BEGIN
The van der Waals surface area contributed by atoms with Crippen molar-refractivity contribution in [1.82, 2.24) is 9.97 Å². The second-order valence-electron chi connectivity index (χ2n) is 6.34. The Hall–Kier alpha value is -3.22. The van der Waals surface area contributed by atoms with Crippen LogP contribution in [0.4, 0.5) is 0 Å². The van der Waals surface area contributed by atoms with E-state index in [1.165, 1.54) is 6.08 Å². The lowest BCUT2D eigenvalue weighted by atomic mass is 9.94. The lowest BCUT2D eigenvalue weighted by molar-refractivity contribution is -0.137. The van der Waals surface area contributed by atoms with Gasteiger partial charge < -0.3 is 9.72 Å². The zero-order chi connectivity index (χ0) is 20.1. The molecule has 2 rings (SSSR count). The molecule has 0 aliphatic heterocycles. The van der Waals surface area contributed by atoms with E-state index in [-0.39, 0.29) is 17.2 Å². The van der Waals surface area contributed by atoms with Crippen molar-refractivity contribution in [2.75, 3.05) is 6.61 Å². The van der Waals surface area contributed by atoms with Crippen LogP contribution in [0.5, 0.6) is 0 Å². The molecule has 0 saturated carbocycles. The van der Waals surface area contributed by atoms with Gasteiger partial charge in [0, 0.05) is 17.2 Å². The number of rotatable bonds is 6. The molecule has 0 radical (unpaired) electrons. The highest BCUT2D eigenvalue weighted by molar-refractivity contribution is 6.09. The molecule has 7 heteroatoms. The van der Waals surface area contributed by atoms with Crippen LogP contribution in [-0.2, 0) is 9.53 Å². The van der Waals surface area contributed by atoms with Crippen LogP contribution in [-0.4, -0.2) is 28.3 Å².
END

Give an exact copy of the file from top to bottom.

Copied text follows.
The van der Waals surface area contributed by atoms with Crippen molar-refractivity contribution in [1.82, 2.24) is 9.97 Å². The second-order valence-electron chi connectivity index (χ2n) is 6.34. The Hall–Kier alpha value is -3.22. The van der Waals surface area contributed by atoms with Crippen LogP contribution in [0.4, 0.5) is 0 Å². The van der Waals surface area contributed by atoms with E-state index in [1.165, 1.54) is 6.08 Å². The lowest BCUT2D eigenvalue weighted by atomic mass is 9.94. The lowest BCUT2D eigenvalue weighted by molar-refractivity contribution is -0.137. The van der Waals surface area contributed by atoms with Gasteiger partial charge < -0.3 is 9.72 Å². The zero-order chi connectivity index (χ0) is 20.1. The molecule has 2 rings (SSSR count). The molecule has 0 aliphatic heterocycles. The van der Waals surface area contributed by atoms with E-state index in [-0.39, 0.29) is 17.2 Å². The van der Waals surface area contributed by atoms with Crippen molar-refractivity contribution in [2.75, 3.05) is 6.61 Å². The van der Waals surface area contributed by atoms with Crippen LogP contribution in [0.5, 0.6) is 0 Å². The molecule has 0 saturated carbocycles. The van der Waals surface area contributed by atoms with Gasteiger partial charge in [0, 0.05) is 17.2 Å². The number of rotatable bonds is 6. The molecule has 0 radical (unpaired) electrons. The highest BCUT2D eigenvalue weighted by molar-refractivity contribution is 6.09. The molecule has 7 heteroatoms. The van der Waals surface area contributed by atoms with Crippen LogP contribution in [-0.2, 0) is 9.53 Å². The van der Waals surface area contributed by atoms with Crippen LogP contribution in [-0.4, -0.2) is 28.3 Å².